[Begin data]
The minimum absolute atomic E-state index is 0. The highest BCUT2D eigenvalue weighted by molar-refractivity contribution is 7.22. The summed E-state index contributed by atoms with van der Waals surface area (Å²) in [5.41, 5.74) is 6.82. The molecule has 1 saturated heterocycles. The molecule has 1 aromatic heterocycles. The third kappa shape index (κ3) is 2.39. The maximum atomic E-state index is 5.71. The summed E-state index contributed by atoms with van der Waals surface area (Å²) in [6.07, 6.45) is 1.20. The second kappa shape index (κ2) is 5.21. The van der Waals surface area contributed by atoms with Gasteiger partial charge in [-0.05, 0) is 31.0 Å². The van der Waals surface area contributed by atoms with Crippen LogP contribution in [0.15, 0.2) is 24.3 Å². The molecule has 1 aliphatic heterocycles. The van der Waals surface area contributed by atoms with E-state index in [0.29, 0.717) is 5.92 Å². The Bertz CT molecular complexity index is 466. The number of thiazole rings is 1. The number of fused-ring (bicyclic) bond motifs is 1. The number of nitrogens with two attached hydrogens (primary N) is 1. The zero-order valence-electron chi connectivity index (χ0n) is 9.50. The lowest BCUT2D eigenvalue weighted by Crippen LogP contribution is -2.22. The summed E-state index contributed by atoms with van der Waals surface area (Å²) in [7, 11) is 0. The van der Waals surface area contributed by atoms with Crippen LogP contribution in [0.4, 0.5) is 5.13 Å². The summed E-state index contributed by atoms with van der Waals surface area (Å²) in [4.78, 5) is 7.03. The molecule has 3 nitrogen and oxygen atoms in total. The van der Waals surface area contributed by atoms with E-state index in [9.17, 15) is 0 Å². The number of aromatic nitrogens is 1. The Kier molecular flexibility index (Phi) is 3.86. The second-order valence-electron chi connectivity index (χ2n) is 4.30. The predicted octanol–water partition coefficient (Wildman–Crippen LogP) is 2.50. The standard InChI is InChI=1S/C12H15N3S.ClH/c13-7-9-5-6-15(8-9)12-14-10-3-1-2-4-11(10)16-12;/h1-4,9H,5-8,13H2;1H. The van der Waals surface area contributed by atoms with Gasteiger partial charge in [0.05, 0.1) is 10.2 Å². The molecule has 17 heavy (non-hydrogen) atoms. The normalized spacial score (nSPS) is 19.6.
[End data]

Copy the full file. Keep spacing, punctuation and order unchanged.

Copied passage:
The minimum absolute atomic E-state index is 0. The highest BCUT2D eigenvalue weighted by molar-refractivity contribution is 7.22. The summed E-state index contributed by atoms with van der Waals surface area (Å²) in [5.41, 5.74) is 6.82. The molecule has 1 saturated heterocycles. The molecule has 1 aromatic heterocycles. The third kappa shape index (κ3) is 2.39. The maximum atomic E-state index is 5.71. The summed E-state index contributed by atoms with van der Waals surface area (Å²) in [6.07, 6.45) is 1.20. The second kappa shape index (κ2) is 5.21. The van der Waals surface area contributed by atoms with Gasteiger partial charge in [-0.05, 0) is 31.0 Å². The van der Waals surface area contributed by atoms with Crippen LogP contribution in [0.15, 0.2) is 24.3 Å². The molecule has 1 aliphatic heterocycles. The van der Waals surface area contributed by atoms with E-state index in [0.29, 0.717) is 5.92 Å². The Bertz CT molecular complexity index is 466. The number of thiazole rings is 1. The number of fused-ring (bicyclic) bond motifs is 1. The number of nitrogens with two attached hydrogens (primary N) is 1. The zero-order valence-electron chi connectivity index (χ0n) is 9.50. The lowest BCUT2D eigenvalue weighted by Crippen LogP contribution is -2.22. The summed E-state index contributed by atoms with van der Waals surface area (Å²) in [7, 11) is 0. The van der Waals surface area contributed by atoms with Crippen LogP contribution in [0.4, 0.5) is 5.13 Å². The summed E-state index contributed by atoms with van der Waals surface area (Å²) in [4.78, 5) is 7.03. The molecule has 3 nitrogen and oxygen atoms in total. The van der Waals surface area contributed by atoms with E-state index in [9.17, 15) is 0 Å². The number of aromatic nitrogens is 1. The Kier molecular flexibility index (Phi) is 3.86. The second-order valence-electron chi connectivity index (χ2n) is 4.30. The predicted octanol–water partition coefficient (Wildman–Crippen LogP) is 2.50. The standard InChI is InChI=1S/C12H15N3S.ClH/c13-7-9-5-6-15(8-9)12-14-10-3-1-2-4-11(10)16-12;/h1-4,9H,5-8,13H2;1H. The van der Waals surface area contributed by atoms with Gasteiger partial charge in [0.05, 0.1) is 10.2 Å². The molecule has 17 heavy (non-hydrogen) atoms. The normalized spacial score (nSPS) is 19.6.